High-quality, short-term Maryland municipal bonds generated modest first-quarter gains. Longer-term municipal bond yields drifted lower, while shorter-term yields edged slightly higher. Short-term and high-quality bonds generally underperformed long-maturity and lower-quality debt, respectively, over the past three months. The low interest rates of the last few years continue to contribute to a supply/demand imbalance by increasing the attractiveness of borrowing for longer periods to lock in currently favorable financing costs, leading to less issuance of short-term bonds to offset maturing debt. Maryland's credit quality remains quite strong relative to other states.
The Maryland Short-Term Tax-Free Bond Fund returned 0.17% in the quarter compared with 0.18% for the Lipper Short Municipal Debt Funds Average. For the 12 months ended March 31, 2015, the fund returned 0.83% versus 0.79% for the Lipper Short Municipal Debt Funds Average. The fund's average annual total returns were 0.83%, 0.87%, and 1.96% for the 1-, 5-, and 10-year periods, respectively, as of March 31, 2015. The fund's expense ratio was 0.53% as of its fiscal year ended February 28, 2014.
For up-to-date standardized total returns, including the most recent month-end performance, please click on the Performance tab, above.
Current performance may be lower or higher than the quoted past performance, which cannot guarantee future results.
Share price, principal value, and return will vary and you may have a gain or loss when you sell your shares.
Our investment strategy was relatively unchanged over the past three months. In general, we prefer to own higher-yielding revenue sectors versus general obligation bonds and we target a neutral interest rate posture for your fund relative to the benchmark. We have learned to adapt and adjust our investing strategy, as the periodic supply constraints in the short-maturity Maryland market can limit our flexibility at times. In recent months, we have shortened the portfolio's duration (a measure of interest rate sensitivity) and its weighted average maturity due to the prospect of rising interest rates later this year. In addition, while we added a bit more to the health care sector, our greatest sector emphasis remained on higher-quality general obligation bonds.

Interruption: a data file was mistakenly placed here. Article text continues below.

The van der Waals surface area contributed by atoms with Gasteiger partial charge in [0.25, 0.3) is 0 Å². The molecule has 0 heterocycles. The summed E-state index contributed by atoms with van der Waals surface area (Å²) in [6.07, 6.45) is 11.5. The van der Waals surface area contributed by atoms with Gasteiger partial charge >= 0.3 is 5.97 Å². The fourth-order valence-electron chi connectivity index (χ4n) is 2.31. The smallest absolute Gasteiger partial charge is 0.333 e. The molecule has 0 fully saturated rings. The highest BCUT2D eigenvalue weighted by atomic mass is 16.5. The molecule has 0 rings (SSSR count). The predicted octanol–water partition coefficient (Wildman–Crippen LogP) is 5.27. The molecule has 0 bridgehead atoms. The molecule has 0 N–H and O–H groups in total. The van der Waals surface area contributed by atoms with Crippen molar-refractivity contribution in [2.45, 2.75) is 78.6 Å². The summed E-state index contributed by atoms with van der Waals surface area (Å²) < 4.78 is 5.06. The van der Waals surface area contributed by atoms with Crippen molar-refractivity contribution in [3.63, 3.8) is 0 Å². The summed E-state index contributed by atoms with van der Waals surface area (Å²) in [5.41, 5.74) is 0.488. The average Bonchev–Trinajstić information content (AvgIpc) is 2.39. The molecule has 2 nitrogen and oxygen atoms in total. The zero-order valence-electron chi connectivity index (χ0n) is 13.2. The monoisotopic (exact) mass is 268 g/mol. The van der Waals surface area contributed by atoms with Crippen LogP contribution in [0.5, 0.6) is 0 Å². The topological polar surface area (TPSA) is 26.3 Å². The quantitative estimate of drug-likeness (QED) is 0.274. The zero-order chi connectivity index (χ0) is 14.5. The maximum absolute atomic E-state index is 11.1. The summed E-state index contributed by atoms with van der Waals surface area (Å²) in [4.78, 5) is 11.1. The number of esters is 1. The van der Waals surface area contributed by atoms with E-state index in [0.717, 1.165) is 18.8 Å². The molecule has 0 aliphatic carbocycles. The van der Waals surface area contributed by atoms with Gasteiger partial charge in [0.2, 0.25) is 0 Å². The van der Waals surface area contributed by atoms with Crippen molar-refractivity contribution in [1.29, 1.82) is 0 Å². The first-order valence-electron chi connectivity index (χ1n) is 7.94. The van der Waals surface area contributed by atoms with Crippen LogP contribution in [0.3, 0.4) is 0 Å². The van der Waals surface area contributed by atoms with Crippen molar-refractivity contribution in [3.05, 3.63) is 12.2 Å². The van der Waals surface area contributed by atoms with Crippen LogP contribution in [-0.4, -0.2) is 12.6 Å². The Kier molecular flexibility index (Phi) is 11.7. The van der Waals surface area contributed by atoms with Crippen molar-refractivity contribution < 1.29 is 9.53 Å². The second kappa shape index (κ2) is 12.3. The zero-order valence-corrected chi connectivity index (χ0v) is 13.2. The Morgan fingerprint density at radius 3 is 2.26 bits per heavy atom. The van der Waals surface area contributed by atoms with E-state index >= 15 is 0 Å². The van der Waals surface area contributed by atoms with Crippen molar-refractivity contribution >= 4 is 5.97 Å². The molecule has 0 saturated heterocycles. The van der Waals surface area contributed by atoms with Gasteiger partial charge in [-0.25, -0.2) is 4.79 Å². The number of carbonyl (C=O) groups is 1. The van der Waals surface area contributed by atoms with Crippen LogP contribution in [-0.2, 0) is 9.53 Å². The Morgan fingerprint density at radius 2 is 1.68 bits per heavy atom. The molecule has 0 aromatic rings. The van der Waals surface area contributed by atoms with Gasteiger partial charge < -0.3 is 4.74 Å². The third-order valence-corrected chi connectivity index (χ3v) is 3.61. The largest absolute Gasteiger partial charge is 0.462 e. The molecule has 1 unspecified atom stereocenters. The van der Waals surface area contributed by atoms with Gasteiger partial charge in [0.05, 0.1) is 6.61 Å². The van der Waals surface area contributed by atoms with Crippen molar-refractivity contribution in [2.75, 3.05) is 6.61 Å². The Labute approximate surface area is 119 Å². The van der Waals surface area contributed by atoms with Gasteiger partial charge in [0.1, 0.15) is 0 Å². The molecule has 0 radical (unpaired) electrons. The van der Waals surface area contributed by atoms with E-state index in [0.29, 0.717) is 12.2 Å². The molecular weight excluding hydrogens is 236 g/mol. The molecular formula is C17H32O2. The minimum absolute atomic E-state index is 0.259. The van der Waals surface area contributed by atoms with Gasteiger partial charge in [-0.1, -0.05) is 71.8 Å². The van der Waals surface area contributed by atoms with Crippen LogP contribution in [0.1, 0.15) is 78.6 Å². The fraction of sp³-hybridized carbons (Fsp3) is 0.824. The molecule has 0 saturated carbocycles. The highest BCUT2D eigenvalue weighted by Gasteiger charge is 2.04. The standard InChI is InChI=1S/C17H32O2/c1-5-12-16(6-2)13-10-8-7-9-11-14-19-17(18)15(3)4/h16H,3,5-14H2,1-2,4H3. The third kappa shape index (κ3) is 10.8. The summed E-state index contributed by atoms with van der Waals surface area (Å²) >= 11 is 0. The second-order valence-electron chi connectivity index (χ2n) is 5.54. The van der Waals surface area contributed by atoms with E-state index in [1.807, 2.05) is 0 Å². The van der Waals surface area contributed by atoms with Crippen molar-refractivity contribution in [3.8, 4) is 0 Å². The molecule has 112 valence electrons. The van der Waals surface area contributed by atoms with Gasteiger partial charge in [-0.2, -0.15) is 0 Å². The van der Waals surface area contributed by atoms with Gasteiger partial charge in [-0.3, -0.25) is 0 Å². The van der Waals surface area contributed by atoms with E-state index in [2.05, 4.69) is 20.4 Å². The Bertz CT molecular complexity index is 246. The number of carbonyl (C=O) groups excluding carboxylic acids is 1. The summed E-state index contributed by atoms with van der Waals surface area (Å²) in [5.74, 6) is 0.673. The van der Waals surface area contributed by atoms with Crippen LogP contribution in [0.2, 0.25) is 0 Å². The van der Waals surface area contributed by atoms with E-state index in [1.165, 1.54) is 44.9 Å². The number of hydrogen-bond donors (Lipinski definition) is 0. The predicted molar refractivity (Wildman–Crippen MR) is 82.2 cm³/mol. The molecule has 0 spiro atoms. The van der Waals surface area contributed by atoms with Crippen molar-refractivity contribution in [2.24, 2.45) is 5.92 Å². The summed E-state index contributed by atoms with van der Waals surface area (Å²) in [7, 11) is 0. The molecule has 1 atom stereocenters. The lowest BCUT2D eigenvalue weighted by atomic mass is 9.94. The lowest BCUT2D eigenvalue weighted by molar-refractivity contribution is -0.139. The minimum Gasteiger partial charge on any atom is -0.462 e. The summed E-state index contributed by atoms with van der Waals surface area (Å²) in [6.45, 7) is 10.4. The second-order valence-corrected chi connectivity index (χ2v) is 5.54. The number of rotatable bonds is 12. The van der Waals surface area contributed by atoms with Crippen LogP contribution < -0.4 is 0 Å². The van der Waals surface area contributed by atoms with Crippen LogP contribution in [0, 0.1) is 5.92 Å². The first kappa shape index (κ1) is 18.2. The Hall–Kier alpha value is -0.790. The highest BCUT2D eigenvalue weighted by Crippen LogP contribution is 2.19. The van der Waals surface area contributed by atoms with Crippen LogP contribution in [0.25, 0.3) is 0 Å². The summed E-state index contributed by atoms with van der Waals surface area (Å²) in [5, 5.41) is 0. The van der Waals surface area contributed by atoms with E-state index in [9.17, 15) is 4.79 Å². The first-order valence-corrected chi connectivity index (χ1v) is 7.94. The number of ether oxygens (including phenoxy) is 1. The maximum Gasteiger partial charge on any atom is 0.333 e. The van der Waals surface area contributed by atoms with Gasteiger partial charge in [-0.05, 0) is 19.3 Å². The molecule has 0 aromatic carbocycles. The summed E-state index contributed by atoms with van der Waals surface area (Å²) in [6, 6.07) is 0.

Looking ahead, we expect periods of considerable yield volatility on short-term bonds. We believe the Federal Reserve will increase the federal funds rate later this year and yields on short-term bonds will move higher. However, we hesitate to get overly bearish on short-term bonds because we don't think we are at the beginning of a protracted move to a materially higher fed funds rate. We are sure the Fed wants the overnight rate higher than it is today, but not high enough to significantly do damage to the bond market and, more importantly, the economy. As always, we strive to find attractively valued bonds issued by municipalities with good long-term fundamentals-an investment strategy that we believe will continue to serve our investors well.